Today I’m thinking about self-care.

If you’ve taken one of our classes, you know that self-care is one of four essential skill sets for personal safety.

Self-care is a crucial part of just plain living, as well as effective personal safety.  Yet the phrase covers a nebulous and ever-expanding array of activities.  Not all these activities are helpful, and in fact some may be harmful.  Sometimes there’s confusion about different types of self-care.  Let’s divide the range of activities into these five levels:

  • Self-soothing behaviors can make you feel better in the short term,
  • Self-care activities make your quality of life better in the long term,
  • Professional care is for what’s beyond your scope of effecting,
  • Social care is that network of family and friends, who will help you through challenging times by relieving some of your obligations to others, and
  • Institutional care is relief provided by employers and government, regardless of your personal financial assets.  This includes justice.

Most of the time when we consider self-care, it’s the first two items.  And yes they are pretty important.  In reality, there’s not a hard and fast line between those two, and some activities will cover both.

Self-soothing behaviors are ways you can calm yourself in the moment.  It includes a large range of behaviors, spanning TV binge-watching to singing in the shower to exercise to retail therapy to a nice glass of wine.  While any of these may calm you in the moment, not all will help you move forward in healing; in fact, of the five I listed, only two (can you guess which) are likely to help with longer-term growth.  And some (indulging in alcohol/drugs or spending money) have the potential to drive other concerns to the front.


Self-care activities, on the other hand, have more potential to help you develop resilience and better deal with adversity.  Those can include getting enough sleep, eating well for your body, setting boundaries, meditation, medical attention, and exercise.  Unlike self-soothing behaviors, these involve a vision of how you want to live in the future.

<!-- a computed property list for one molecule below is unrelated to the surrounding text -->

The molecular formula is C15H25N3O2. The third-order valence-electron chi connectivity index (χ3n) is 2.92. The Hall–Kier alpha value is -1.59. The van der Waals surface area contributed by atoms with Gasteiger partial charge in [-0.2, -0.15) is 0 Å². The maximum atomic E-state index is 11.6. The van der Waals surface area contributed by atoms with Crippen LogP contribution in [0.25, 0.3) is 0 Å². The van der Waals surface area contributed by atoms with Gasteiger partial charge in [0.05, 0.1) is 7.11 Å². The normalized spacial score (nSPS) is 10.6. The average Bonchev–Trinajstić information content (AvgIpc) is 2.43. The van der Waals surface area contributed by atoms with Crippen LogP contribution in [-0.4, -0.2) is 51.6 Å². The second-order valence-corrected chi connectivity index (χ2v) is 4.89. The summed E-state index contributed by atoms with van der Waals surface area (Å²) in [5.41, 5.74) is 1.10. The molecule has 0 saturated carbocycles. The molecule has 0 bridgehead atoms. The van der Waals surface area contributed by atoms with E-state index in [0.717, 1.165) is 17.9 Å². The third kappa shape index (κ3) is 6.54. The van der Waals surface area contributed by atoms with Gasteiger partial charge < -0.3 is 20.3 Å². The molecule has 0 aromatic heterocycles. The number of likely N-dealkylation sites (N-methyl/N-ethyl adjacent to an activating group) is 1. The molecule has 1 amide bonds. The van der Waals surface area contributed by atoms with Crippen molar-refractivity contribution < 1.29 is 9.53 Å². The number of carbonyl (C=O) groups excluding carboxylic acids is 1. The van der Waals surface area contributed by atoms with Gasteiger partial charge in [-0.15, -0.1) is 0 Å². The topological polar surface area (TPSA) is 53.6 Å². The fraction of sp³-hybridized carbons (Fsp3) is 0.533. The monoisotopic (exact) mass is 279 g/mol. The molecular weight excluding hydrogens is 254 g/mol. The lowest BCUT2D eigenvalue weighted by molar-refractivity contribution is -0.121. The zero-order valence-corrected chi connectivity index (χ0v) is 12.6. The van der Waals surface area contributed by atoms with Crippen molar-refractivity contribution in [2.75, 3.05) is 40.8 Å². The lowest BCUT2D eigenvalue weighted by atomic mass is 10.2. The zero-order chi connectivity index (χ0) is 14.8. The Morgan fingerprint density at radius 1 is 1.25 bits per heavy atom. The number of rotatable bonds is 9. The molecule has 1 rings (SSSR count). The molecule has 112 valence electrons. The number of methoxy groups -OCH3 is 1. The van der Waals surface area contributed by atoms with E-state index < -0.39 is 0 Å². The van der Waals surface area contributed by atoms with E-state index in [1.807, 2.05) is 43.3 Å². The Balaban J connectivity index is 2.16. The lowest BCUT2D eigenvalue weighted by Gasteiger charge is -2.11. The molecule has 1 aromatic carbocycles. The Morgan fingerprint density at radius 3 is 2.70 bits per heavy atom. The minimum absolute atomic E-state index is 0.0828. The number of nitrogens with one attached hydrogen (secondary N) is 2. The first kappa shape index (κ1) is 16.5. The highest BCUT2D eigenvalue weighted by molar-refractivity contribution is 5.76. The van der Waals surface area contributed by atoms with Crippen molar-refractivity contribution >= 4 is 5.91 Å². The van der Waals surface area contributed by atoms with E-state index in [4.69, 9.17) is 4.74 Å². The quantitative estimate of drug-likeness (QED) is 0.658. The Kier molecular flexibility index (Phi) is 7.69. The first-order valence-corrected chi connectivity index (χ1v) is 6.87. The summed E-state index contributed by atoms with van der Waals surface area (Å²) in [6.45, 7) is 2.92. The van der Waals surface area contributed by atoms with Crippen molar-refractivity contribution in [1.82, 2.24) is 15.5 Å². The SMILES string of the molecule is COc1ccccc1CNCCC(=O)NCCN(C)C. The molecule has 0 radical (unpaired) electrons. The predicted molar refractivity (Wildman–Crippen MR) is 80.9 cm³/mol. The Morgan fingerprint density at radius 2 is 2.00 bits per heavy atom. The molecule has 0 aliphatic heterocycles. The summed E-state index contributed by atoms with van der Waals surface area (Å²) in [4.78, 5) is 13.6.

Another key is the ability to recognize when to move from self-care to professional care. What got me onto this issue, in fact, was reading this article on how “self-care” has become a new industry, with services and products purporting to help us help ourselves.  Which can be great, since self-care is an essential element of self-efficacy.  When, however, “self-care” is held out as a surrogate for professional care, we get shorted.  Specialized, mental health, and psychiatric medical attention has become exceedingly expensive for those without access to high-quality (and often high-cost) insurance; at the same time, many mental health care providers no longer accept insurance.  The article cited above notes that a high percentage people with mental illness, particularly the young, go undiagnosed and untreated.


You may think that self-care is obvious, a no-brainer.  It should be.  However, you’d be incorrect.  Other considerations can get in the way.  You may not want to admit you need time and resources for yourself because of fear.  You may fear being labeled weak, defective, stupid, incompetent, needy, or lazy (not only by others, but even by yourself).  You may be concerned that tere will be negative social consequences.  Maybe friends and family will begin pulling back, even as they say nice supportive things to your face.  Or maybe you could experience negative job consequences, such as not being considered for advancements, promotions, raises (or even getting fired).  Will others look at you with pity, or contempt, or even as a target for exploitation?

Your personal safety is linked to your ability to care for yourself (and care about others in your life).  What can you do to improve your self-care ecosystem?